The five-member task force recruited residents to serve on the technical working groups. Together, the groups spent the last few months poring over data and receiving public input to arrive at 26 recommendations. Details behind each recommendation can be found here.
The data, gathered mainly from federal government sources, reveal an increasing gap between the average household’s ability to afford basic housing and the rising costs of owning or renting most any type of home. The data also show that the local housing stock is failing to keep up with the growing demand of an expanding population.
The task force will next present the recommendations to the full City Council on June 20. Councilman Rey Saldaña (D4) told the crowd Saturday that the new policy could help especially low-income and elderly residents age in place and withstand effects of redevelopment and growth, such as displacement.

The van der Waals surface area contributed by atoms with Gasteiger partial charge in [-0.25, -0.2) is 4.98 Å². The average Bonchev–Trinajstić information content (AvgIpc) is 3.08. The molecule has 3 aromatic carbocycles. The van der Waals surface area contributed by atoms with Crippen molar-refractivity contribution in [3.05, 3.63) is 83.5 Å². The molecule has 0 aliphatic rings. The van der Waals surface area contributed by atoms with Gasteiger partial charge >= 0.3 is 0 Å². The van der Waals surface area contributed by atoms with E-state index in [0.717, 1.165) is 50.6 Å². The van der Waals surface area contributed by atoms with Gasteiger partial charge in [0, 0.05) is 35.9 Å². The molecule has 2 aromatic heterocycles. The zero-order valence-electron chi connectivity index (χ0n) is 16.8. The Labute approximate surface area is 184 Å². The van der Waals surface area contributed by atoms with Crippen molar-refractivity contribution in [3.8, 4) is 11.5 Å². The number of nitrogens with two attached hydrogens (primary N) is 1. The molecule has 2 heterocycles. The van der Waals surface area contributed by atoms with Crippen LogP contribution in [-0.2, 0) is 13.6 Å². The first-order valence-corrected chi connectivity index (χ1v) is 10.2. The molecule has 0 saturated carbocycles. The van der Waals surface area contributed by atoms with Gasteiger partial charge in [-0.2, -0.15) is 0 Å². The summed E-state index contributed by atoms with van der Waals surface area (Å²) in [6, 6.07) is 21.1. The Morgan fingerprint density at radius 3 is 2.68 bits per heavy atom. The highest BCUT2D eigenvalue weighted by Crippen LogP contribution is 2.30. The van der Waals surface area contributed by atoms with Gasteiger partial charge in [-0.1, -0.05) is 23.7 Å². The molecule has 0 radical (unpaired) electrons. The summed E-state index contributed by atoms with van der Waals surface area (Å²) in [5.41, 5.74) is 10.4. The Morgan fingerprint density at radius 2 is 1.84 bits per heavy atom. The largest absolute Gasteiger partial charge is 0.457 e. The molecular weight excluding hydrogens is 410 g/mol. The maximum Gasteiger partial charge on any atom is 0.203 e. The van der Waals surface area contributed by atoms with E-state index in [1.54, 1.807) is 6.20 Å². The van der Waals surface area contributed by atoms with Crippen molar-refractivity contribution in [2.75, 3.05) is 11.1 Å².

The policy, he said, could contribute to a wider range of options when it comes to affordable housing for homeowners and renters in San Antonio, regardless of their socioeconomic background.
The federal government defines affordable housing as a living situation where basic housing costs make up no more than 30 percent of a person’s income.
In its recent budget goal-setting session, the Council acknowledged that affordable housing is a critical issue that must be resolved.
“We realize there’s going to be a problem with affordable housing, quality and stock, but there’ll be a crisis if we don’t get ahead of it,” Saldaña said.
According to Verónica Soto, director of the City’s Neighborhood and Housing Services Department, one of the biggest problems is that housing costs are outpacing incomes locally. The house price index – the movement of single-family home prices – has risen 109 percent over the last 17 years nationwide. That reflects home prices in all regions and impacts the consumer price index.